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Confession renews grace of baptism, pope says at audience

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Pope Francis hears the confession of a young woman during World Youth Day in Rio de Janeiro July 26. Portable confessionals were set out in several public places for pilgrims attending World Youth Day. Five young people had the opportunity to take part in the sacrament of reconciliation with Pope Francis. (CNS photo/L'Osservatore Romano)

Pope Francis hears the confession of a young woman during World Youth Day in Rio de Janeiro July 26. Portable confessionals were set out in several public places for pilgrims attending World Youth Day. Five young people had the opportunity to take part in the sacrament of reconciliation with Pope Francis. (CNS photo/L’Osservatore Romano)

VATICAN CITY (CNS) — With baptism, Christians are cleansed of sin, but the sacrament doesn’t wash away human weakness nor the obligation to ask forgiveness when they make mistakes, Pope Francis said.

Baptism is “God’s powerful intervention in our lives to save us. This saving intervention of God doesn’t remove our human nature and weakness; we are all weak and we are all sinners. And baptism doesn’t remove our responsibility to ask forgiveness every time we err,” the pope said Nov. 13 during his weekly general audience.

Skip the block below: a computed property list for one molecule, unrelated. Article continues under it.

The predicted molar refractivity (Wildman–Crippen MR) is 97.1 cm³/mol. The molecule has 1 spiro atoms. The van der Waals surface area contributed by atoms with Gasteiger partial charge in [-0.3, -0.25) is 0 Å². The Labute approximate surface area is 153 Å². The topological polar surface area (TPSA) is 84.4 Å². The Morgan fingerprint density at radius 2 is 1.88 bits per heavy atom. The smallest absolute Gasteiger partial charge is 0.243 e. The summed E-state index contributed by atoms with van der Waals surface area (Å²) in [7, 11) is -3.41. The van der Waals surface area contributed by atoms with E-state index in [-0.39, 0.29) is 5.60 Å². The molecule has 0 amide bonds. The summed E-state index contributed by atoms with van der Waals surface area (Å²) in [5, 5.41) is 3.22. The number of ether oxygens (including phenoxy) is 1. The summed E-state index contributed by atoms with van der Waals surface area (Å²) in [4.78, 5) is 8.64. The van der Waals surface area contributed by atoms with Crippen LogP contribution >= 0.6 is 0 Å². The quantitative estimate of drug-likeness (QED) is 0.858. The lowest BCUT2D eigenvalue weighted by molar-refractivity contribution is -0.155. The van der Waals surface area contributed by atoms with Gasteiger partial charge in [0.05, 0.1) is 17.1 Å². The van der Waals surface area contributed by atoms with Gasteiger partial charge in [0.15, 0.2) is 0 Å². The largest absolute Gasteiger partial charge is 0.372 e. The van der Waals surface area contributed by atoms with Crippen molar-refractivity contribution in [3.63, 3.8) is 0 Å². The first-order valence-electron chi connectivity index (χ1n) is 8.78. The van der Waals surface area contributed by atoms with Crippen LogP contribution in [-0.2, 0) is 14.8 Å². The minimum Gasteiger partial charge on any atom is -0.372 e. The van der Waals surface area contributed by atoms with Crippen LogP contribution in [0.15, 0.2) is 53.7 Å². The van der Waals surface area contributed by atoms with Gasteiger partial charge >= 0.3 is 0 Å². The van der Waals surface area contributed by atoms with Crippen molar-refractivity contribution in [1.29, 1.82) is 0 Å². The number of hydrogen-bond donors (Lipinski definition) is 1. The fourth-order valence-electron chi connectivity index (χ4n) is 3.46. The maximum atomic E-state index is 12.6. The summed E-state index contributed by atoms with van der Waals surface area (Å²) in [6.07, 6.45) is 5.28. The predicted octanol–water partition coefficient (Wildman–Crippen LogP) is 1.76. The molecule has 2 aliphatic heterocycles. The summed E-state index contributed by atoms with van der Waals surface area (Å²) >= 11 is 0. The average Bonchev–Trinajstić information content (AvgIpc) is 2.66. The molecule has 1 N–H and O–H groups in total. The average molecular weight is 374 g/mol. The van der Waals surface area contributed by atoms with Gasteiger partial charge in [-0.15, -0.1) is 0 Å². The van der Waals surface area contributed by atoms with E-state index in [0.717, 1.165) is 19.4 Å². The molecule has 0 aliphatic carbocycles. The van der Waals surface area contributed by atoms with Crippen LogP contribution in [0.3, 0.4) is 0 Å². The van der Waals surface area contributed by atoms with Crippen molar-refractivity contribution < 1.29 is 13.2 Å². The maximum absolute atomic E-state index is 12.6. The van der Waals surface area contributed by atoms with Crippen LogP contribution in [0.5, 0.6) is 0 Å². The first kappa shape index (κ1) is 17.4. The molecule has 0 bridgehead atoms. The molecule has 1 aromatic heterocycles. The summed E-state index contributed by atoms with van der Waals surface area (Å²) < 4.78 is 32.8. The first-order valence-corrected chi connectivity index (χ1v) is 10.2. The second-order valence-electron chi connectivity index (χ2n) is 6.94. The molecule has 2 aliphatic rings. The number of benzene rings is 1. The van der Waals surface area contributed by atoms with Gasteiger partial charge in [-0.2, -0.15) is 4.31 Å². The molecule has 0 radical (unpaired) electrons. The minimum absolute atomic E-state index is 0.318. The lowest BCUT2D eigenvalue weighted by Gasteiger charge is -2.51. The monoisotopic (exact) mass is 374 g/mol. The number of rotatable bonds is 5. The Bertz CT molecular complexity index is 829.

At the end of the audience, Pope Francis offered prayers for the victims of the typhoon in the Philippines and for those who died Nov. 11 when a mortar shell hit a school bus in Damascus, Syria.

“This must never happen! Let us pray with insistence,” the pope said. The “real battles” that need to be fought in the world, he said, are not wars for power, but battles “for life, never for death.”

In his main audience talk, continuing a Year of Faith series about the creed, Pope Francis reflected on the affirmation, “I confess one baptism for the forgiveness of sins.”

As he has done on several occasions, the pope encouraged people to find out the date of their baptism and celebrate it as a “second birthday.” He told the crowd he wouldn’t ask the bishops present if they knew their baptismal dates “because I don’t want to embarrass them.”

Through baptism, he said, God gives each person a new life “that isn’t weighed down by a negative past, but already contains hints of the beauty and goodness of the kingdom of heaven.”

“This is beautiful,” he told an estimated 45,000 people gathered in St. Peter’s Square. “I can’t be baptized two or three or four times, but I can go to confession, and when I go to confession, I renew that grace of baptism.”

“The Lord Jesus is so good that he never tires of forgiving me. Remember that! Baptism opens the doors of the church. Look up the date of your baptism. But also, when the door starts closing a bit because of our weakness and sins, confession reopens it.”

“Let’s go forward joyfully, OK? Because life must be lived with the joy of Jesus Christ,” he said. “This is a grace from the Lord.”

By Cindy Wooden, Catholic News Service 

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